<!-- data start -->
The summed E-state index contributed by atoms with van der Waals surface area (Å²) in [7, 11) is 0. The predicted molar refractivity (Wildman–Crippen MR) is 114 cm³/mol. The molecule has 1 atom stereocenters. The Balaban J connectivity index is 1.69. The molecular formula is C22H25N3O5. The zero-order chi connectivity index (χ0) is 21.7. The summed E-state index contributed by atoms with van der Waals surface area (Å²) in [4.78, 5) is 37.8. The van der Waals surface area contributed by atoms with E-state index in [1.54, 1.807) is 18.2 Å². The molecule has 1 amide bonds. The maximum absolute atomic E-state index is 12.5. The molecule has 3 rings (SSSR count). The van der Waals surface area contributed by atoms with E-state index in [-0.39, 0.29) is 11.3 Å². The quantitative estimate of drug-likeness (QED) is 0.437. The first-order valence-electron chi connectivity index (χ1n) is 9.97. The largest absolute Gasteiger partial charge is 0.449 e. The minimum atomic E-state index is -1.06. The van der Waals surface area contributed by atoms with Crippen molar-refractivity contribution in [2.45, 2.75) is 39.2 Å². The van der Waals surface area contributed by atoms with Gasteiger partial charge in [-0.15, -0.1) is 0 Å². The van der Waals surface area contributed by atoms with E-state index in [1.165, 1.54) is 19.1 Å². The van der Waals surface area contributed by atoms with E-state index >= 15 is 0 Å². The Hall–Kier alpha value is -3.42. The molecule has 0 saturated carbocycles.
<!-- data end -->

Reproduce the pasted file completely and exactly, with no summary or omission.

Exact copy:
The summed E-state index contributed by atoms with van der Waals surface area (Å²) in [7, 11) is 0. The predicted molar refractivity (Wildman–Crippen MR) is 114 cm³/mol. The molecule has 1 atom stereocenters. The Balaban J connectivity index is 1.69. The molecular formula is C22H25N3O5. The zero-order chi connectivity index (χ0) is 21.7. The summed E-state index contributed by atoms with van der Waals surface area (Å²) in [4.78, 5) is 37.8. The van der Waals surface area contributed by atoms with E-state index in [1.54, 1.807) is 18.2 Å². The molecule has 1 amide bonds. The maximum absolute atomic E-state index is 12.5. The molecule has 3 rings (SSSR count). The van der Waals surface area contributed by atoms with E-state index in [-0.39, 0.29) is 11.3 Å². The quantitative estimate of drug-likeness (QED) is 0.437. The first-order valence-electron chi connectivity index (χ1n) is 9.97. The largest absolute Gasteiger partial charge is 0.449 e. The minimum atomic E-state index is -1.06. The van der Waals surface area contributed by atoms with Crippen molar-refractivity contribution in [2.45, 2.75) is 39.2 Å². The van der Waals surface area contributed by atoms with Gasteiger partial charge in [-0.15, -0.1) is 0 Å². The van der Waals surface area contributed by atoms with E-state index in [1.165, 1.54) is 19.1 Å². The van der Waals surface area contributed by atoms with E-state index >= 15 is 0 Å². The Hall–Kier alpha value is -3.42. The molecule has 0 saturated carbocycles.